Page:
Ladino: Is it understood by Spanish natives?

Hulalessar

Senior Member
English - England
Rashi would make it a bit tricky for me certainly!

The way it is written in Latin script looks a bit like the way the young write in chatrooms.
 
  • bearded

    Senior Member
    Italian
    In Northern Italy near the Austrian border (several alpine valleys) there is a minority Romance language which is also called ''Ladino''. It is very similar (and possibly connected) to the Swiss Romantsch language (one of the Swiss official languages) as well as to Furlàn (also a minority speech in the Italian region of Friuli).
    The reason for the name Ladino is that for centuries this language has been like a Latin ''island'' amidst German dialects of the Austrian/Bavarian type.
    Mutual understanding is possible - to a certain extent - with speakers of Italian northern dialects - especially the Lombard dialect.
    P.S.
    This 'Ladino' has of course nothing to do with Ladino/Judeo-Espanol, except for the common Latin origin of all Romance languages.
     

    Αγγελος

    Senior Member
    Greek
    When Ladino actually was in daily use (e.g. in Salonica before the Holocaust), it was usually written with Hebrew letters. Those who pretend to write it today using the Latin alphabet (apparently, there is one high school in Istanbul where it is the primary medium of instruction) deliberately use a different spelling from that of Spanish, to emphasize that it is NOT just Spanish.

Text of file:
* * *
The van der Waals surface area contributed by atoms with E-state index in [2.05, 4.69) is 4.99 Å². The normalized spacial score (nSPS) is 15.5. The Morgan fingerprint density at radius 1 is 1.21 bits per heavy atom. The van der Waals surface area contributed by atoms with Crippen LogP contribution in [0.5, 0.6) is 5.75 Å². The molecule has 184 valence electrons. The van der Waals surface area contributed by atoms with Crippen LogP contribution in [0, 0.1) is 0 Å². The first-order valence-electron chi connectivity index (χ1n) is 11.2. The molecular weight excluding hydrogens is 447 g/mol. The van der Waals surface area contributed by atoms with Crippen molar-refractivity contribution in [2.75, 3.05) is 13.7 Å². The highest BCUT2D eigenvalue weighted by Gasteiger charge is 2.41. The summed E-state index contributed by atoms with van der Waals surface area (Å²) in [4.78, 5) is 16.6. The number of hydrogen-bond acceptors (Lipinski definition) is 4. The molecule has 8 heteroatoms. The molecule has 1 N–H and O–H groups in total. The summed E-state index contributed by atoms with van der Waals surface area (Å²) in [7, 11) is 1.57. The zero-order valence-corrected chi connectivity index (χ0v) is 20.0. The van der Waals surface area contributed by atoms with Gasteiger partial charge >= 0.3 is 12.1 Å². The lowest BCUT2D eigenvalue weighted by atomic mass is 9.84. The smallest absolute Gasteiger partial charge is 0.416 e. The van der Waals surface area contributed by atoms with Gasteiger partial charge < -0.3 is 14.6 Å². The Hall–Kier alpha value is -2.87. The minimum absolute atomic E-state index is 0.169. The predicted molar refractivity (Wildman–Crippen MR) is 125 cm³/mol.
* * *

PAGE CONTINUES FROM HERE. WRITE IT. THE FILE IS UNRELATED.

Understandably, those who try to use Ladino in a formal setting are influenced by their knowledge of Castilian Spanish (and of French, which was the language of higher culture throughout the Eastern Mediterranean until recently.) Notice the use of "sieklo" for Spanish "siglo" (=century, Fr. siècle) in Selim Salti's speech, which apart from that and from one Turkish word that the editors deemed it necessary to explain in a footnote, is almost pure Spanish. That the Stanzas of Joseph the Wise are also almost pure Spanish is not surprising, if they were composed in the 15th century, when Sephardic Jews still lived in Spain. This is in contrast to Yiddish, which is full of Hebrew words.
     

    Raff75

    New Member
    Spanish - Spain

    WordToTheWise

    New Member
    English
    I grew up speaking "Ladino." And I never had contact with "Spanish" or "Spanish" speakers till my mid twenties. First of all, I never heard the term Ladino till I did some googling on the history of Jewish communities in Turkey. My family always called our language "espaniol." I suspect the term Ladino is some academic invention. As for my later experience speaking to "Spanish" speakers. I understand 100% of Spanish and vice versa. No Spanish speaker ever questioned my "espaniol." The only correction to my Spanish was one time I used the phase "Con nombre del Dios" and I was told to say "Adios." I was also told by a native spanish speaker that I speak Spanish like a poor uneducated person, which is to some degree accurate, as I've never studied Spanish. The only other differences I've noticed is I pronounce the "J" sound like "sh" e.g Hijo - Ishyo. I would say Argentinian pronunciation is the closest. As for words like "Onde", I've only ever heard them pronounced like in spanish "donde." So I don't know the source of these "Ladino" words?